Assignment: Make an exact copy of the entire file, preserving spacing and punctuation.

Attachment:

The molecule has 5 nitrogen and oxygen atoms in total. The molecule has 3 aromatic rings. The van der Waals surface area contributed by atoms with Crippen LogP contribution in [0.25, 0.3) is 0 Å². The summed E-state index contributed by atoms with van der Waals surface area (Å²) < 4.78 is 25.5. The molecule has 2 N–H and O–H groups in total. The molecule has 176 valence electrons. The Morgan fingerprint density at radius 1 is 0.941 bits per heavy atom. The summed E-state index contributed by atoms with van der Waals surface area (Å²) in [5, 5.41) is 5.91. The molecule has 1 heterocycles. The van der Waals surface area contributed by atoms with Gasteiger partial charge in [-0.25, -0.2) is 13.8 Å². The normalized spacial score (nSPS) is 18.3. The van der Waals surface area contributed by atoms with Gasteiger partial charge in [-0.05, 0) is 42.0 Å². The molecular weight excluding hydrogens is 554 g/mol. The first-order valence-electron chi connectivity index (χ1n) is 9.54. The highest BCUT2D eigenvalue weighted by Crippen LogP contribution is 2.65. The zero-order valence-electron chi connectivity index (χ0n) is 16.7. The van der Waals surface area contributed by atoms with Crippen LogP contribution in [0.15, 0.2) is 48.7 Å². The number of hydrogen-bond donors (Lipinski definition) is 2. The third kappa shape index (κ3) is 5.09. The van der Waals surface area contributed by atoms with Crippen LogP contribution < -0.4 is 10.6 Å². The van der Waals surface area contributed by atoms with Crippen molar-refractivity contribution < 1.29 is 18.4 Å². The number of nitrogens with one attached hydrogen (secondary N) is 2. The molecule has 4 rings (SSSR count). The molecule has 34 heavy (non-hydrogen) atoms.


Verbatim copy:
The molecule has 5 nitrogen and oxygen atoms in total. The molecule has 3 aromatic rings. The van der Waals surface area contributed by atoms with Crippen LogP contribution in [0.25, 0.3) is 0 Å². The summed E-state index contributed by atoms with van der Waals surface area (Å²) < 4.78 is 25.5. The molecule has 2 N–H and O–H groups in total. The molecule has 176 valence electrons. The Morgan fingerprint density at radius 1 is 0.941 bits per heavy atom. The summed E-state index contributed by atoms with van der Waals surface area (Å²) in [5, 5.41) is 5.91. The molecule has 1 heterocycles. The van der Waals surface area contributed by atoms with Gasteiger partial charge in [-0.25, -0.2) is 13.8 Å². The normalized spacial score (nSPS) is 18.3. The van der Waals surface area contributed by atoms with Gasteiger partial charge in [-0.05, 0) is 42.0 Å². The molecular weight excluding hydrogens is 554 g/mol. The first-order valence-electron chi connectivity index (χ1n) is 9.54. The highest BCUT2D eigenvalue weighted by Crippen LogP contribution is 2.65. The zero-order valence-electron chi connectivity index (χ0n) is 16.7. The van der Waals surface area contributed by atoms with Crippen LogP contribution in [0.15, 0.2) is 48.7 Å². The number of hydrogen-bond donors (Lipinski definition) is 2. The third kappa shape index (κ3) is 5.09. The van der Waals surface area contributed by atoms with Crippen LogP contribution < -0.4 is 10.6 Å². The van der Waals surface area contributed by atoms with Crippen molar-refractivity contribution < 1.29 is 18.4 Å². The number of nitrogens with one attached hydrogen (secondary N) is 2. The molecule has 4 rings (SSSR count). The molecule has 34 heavy (non-hydrogen) atoms.